NEW YORK (Reuters) - Joseph “JJ” Johnson, chef de cuisine at The Cecil, an Afro-Asian-American brasserie in Harlem, was seven years old when he saw a TV commercial for the Culinary Institute of America and announced that he would attend the famous cooking school.
“My mother laughed,” said the Pennsylvania-born chef whose love of cooking was fired in the kitchen of his Caribbean grandmother.
“But 10 years later I went to school there,” he added.
Stints in trendy New York eateries like Jane and the Tribeca Grill followed graduation. Last year, Johnson traveled to Ghana to study West African cuisine. The Cecil opened in September.
Johnson, 29, spoke to Reuters about the restaurant’s cuisine, which integrates the culinary traditions of the African diaspora with traditional Asian and American dishes, taking risks in the kitchen and the future of Harlem as a food destination.
Q: What is Afro-Asian American cuisine?
A: Afro-Asian American cuisine focuses on the migration of Western Africans. It’s a bit of a history lesson. The Chinese migrated into Western Africa and influenced the African cuisine with their grains and rices, and the Africans migrated into the Caribbean and into the United States.
Q: What characterizes it?
A: The spices, the merging of flavors and being able to take Asian characteristics and flavors and African spices and merging them together in a dish. It’s the vision of Alexander Small, one of the owners (of The Cecil). We’re using local ingredients and fish that is in season, and we’ll use an African grain, say, and merge these things together.
Q: Did you always want to be a chef?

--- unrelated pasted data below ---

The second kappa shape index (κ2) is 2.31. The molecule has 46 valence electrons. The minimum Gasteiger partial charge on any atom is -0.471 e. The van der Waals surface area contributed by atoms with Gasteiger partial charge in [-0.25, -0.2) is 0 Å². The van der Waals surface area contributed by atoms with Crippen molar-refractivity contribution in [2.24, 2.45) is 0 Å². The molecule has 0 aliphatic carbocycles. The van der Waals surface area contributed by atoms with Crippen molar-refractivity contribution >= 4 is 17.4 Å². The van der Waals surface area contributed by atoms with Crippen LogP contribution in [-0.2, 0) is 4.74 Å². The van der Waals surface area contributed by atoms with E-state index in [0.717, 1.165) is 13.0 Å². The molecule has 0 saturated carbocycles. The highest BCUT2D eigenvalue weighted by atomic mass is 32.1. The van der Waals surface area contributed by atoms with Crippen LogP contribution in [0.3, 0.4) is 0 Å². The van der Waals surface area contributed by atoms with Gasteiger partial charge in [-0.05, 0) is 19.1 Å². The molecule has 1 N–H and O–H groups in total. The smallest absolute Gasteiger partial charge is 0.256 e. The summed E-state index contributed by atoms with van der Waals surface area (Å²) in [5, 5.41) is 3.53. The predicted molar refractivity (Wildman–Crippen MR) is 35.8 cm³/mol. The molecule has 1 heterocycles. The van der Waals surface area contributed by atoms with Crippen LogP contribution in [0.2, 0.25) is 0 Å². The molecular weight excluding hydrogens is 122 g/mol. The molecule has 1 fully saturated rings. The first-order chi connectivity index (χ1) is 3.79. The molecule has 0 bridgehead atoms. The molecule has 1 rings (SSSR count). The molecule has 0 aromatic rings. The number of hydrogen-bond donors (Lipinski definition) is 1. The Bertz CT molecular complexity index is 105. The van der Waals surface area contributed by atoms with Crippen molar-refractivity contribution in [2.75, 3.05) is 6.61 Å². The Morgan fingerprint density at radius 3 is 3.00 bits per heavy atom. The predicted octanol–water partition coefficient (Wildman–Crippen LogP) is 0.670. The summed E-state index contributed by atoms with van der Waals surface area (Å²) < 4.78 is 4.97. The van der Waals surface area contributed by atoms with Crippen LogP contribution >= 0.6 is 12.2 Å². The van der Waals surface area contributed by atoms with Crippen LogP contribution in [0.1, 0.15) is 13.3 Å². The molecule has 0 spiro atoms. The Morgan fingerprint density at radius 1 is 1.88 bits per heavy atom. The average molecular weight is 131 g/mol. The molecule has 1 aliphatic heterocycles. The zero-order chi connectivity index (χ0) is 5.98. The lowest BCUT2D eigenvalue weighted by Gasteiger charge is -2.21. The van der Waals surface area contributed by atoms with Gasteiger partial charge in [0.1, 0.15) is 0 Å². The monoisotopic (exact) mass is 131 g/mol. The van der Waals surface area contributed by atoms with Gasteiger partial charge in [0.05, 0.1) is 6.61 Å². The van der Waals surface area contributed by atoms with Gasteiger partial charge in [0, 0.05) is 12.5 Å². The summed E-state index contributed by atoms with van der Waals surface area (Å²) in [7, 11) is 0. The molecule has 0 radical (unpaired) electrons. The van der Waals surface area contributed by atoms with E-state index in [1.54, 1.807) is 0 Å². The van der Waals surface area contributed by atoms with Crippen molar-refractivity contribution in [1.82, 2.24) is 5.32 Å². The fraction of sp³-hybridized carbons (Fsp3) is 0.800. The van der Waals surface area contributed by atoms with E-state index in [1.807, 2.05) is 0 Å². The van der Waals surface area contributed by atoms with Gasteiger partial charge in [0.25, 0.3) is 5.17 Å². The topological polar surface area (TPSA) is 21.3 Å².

A: I was always in the kitchen with my grandmother, sometimes eating things like beets and butternut squash that I hated then but love to cook now. What drew me I think was that my grandmother used to make it fun. There was always music playing and smiles.
Q: You’ve worked in some very trendy restaurants. Do you think Harlem is becoming a food destination?
A: I think it should be and I think it is coming along. A few places, like The Cecil, are bringing a lot more awareness to the community ... People dine very early on weekends here. They’ll come in between 5:00 p.m. and 9, finish eating and go downtown, probably to go out or see a show.
Downtown, people would eat mainly between 9 and 11. We get a lot of people from downtown now, but more development needs to happen in the next few years and it will be more of a destination. We have two or three places where people come to eat. Everything else is Mom and Pop, but it’s getting there.
Q: Which ingredients do you always have at hand?
A: The foundation of our cuisine is onion, garlic, ginger, chili, black garlic, really mild curry, pink peppercorns, palm sugar ...
Q: Is it spicy?
A: No. I give you hints of spice but I’m all about balance. I think you should get some sweet and some spicy flavors in all your dishes.
Q: What’s your best advice to home cooks?
A: Put a little more imagination into it. Experiment with flavors you can merge together. Sometimes it might not work, but try it. If you think things might go well together, they probably will. Sometimes cooking is about taking a risk and not just cooking inside the borders.
1 cup cashews
1 tsp cayenne
4 cups sugar
4 cups oil grape seed
Put cashews in small pot with cold water. Bring to a boil, Strain out water. Add cashews to a bowl with cayenne pepper and sugar. Once coated and well dusted off, place in oil at 350 degrees. Fry until golden brown.
Spicy Coconut Dressing
1 tsp toasted cumin seed
small piece of ginger
1/4 can chipotle
1 small can coconut milk
¼ cup lime juice
1/2 tsp Dijon mustard
1 tbs champagne vinegar
Toast cumin seeds and place in blender with all ingredients until smooth. Salt to taste.
Collard Green Salad
1 bunch chiffonade collard greens
1/2 sliced red onion
1/4 sliced seedless cucumber
1 cup azuki red beans (in the can)
Place the chiffonade collard greens in bowl, add in the slice onion, cucumber and azuki red beans. Mix with 2 tsps of coconut dressing and six pieces of candied cashews. Season with salt to taste.
Editing by Patricia Reaney and Bernard Orr